Gov’t Told To Invest In Performing Arts
Uganda is neglecting the performing arts industry’s potential to drive economic activity, create jobs and contribute more to the tax base, says Steven Rwangyenzi , director Ndere cultural centre.
He says there are a lot of opportunities in performing Arts asking the youth to participate in it at a younger stage as opposed to engaging in it at an old age.
“I urge everyone to interest him/herself into performing arts. The government should fully support it to tap into its potential. There are a lot of opportunities, but people tend to engage in it at an older age,” said Steven Rwangyenzi.
He said Uganda is now known and admired for its beauty and cultural diversity which can be well brought out thorough performing arts as opposed to the days of former president Idi Amin Dada where it was known for being a hostile environment to foreigners especially the whites and Indians.
He made the call yesterday at Ashinaga Uganda offices in Nansana, Wakiso during the media launch of the oncoming, “At Home in the World” collaboration concert to be held on August 23rd at Ndere cultural centre –Kampala. The concert will be free of charge.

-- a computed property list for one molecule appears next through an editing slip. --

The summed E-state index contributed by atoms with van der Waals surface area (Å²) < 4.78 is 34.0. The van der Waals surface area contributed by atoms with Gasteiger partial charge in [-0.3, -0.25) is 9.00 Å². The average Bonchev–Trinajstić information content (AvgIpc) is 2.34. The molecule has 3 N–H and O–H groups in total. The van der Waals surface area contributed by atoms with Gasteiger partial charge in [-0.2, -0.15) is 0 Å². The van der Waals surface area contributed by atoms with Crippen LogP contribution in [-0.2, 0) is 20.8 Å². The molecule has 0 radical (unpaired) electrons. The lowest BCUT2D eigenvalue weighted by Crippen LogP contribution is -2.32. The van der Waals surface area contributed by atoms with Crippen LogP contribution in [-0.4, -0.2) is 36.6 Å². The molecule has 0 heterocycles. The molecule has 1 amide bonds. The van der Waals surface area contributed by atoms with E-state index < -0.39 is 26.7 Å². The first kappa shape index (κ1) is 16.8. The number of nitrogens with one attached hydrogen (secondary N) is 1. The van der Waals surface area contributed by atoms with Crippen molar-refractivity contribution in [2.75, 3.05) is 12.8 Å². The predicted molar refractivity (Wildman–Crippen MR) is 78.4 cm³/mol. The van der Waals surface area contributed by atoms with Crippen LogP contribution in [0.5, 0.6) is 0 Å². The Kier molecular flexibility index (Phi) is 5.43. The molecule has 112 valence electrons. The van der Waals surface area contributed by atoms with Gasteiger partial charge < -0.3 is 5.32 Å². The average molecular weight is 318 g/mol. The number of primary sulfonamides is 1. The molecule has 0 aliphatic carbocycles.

According to Yuka Yamada, the acting executive director Ashinaga Uganda, ‘At home in the world’ performance will combine Ugandan dance, Japanese Taiko drumming and choral singing, orchestrated by internationally renowned director John Caird.
She said performers will include Ugandan Ashinaga Rainbow house children; students from the Tohoku region devastated by the March 2011 earth quake and as well vasar college quoir.
“Though its young performers grew up in contrasting environment and cultures, ‘at home in the world’ brings them together through their shared passion for the arts. This unique cultural collaboration aims to raise awareness for the Ashinaga Africa initiative, which unites students from every sub-Saharan African country, “said, Yuka Yamada acting executive director Ashinaga Uganda.
To date, Ashinaga has provided $1 billion in educational aid to over 95,000 orphaned students in Japan, and its activities have extended to 50 countries worldwide.